Illegal employment brokered via 'underground agencies' rising

Illustrative photo: Kristýna Maková

The Czech economy is booming – and so is the informal, grey economy, with an estimated quarter of a million people working illegally, as employers turn to so-called “underground agencies” to procure employees.

Radovan Burkovič,  photo: Czech Television
Average monthly salaries have been on an uninterrupted upswing in the Czech Republic since the start of 2014. This stems both from the healthy development of the economy and wage growth pressure due to a chronic labour shortage.

But beneath the surface, there has also been an unhealthy development – the increasing use of “underground employment agencies”, which can offer temporary workers to employers at about two-thirds the cost legal agencies do.

Radovan Burkovič, head of the Association of Labour Agencies, said in a recent interview with public television that while there have always been shady middlemen ready to supply illegal workers, their numbers have grown along with the long-running wage growth pressure.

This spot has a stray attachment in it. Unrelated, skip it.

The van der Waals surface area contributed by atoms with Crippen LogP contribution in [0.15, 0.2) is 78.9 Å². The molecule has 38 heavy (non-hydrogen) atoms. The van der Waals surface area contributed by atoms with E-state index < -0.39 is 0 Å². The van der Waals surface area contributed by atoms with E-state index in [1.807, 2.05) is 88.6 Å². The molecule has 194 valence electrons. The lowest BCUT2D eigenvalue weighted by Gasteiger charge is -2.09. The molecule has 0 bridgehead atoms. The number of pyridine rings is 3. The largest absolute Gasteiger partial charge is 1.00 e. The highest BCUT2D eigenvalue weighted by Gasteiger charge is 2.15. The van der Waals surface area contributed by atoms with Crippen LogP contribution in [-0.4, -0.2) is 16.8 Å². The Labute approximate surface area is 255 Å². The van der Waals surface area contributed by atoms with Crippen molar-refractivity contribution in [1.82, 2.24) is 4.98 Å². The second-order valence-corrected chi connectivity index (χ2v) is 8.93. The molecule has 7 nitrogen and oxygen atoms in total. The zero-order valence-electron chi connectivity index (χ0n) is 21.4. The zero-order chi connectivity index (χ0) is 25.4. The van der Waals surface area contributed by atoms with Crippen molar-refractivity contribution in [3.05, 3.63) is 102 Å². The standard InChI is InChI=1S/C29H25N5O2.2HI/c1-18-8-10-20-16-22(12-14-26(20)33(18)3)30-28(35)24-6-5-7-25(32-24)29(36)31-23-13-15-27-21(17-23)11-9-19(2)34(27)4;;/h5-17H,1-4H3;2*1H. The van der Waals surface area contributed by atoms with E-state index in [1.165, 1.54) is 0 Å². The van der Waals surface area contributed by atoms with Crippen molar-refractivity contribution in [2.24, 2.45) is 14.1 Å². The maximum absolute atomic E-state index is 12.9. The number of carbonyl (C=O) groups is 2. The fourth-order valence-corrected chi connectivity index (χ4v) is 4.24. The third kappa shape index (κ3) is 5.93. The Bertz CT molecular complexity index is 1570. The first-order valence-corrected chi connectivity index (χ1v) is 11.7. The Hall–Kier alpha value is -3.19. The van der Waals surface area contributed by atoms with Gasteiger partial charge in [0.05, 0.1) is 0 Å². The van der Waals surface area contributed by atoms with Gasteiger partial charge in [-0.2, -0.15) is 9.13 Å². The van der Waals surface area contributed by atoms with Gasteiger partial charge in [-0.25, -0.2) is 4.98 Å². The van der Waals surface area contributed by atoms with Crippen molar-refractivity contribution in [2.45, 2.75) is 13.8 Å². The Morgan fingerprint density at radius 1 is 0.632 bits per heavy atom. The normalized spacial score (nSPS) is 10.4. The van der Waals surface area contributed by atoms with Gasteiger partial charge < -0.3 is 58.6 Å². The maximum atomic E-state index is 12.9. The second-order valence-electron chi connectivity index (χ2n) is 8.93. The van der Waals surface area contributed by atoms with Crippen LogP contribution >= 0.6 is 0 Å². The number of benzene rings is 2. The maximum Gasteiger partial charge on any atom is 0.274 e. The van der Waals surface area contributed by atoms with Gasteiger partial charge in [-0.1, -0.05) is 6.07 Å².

“There are a variety of ways the law is being circumvented. There are also many direct violations, but often it is done on the border of legality.”

“As for illegal workers, those from outside the EU cannot be hired through an agency. Since 2012, it is illegal to hire temporary workers from non-EU countries who otherwise require a work permit. But this is exactly often the case with businesses acting like agencies operating on the Czech market.”

Under Czech law, an employment agency temporarily assigns its own employee to perform work for a client on the basis of an agreement between the agency and the client. A legitimate agency cannot temporarily assign an employee who is a holder of an employment card, a blue card or an employment permit (foreigners outside the EU).

Illustrative photo: Kristýna Maková
The overwhelming majority of the estimated 250,000 people working illegally in the Czech Republic are hired through middlemen – the so-called underground agencies. But according to the Ministry of Labour and Social Affairs, illegal employment has been on the increase since 2016. It was that year, when, for the first time ever, local authorities caught more foreigners than Czechs working illegally.

Of the 3,000 people identified in 2017 through spot inspections as having been illegally employed, more than 70 percent were from non-EU countries, in particular from Ukraine, Moldova and Vietnam, the daily Mladá fronta Dnes reported.

The State Labour Inspection Office last year imposed 440 fines over illegal employment totalling about 85.7 million crowns. This year, those figures are on track to rise about 10 percent.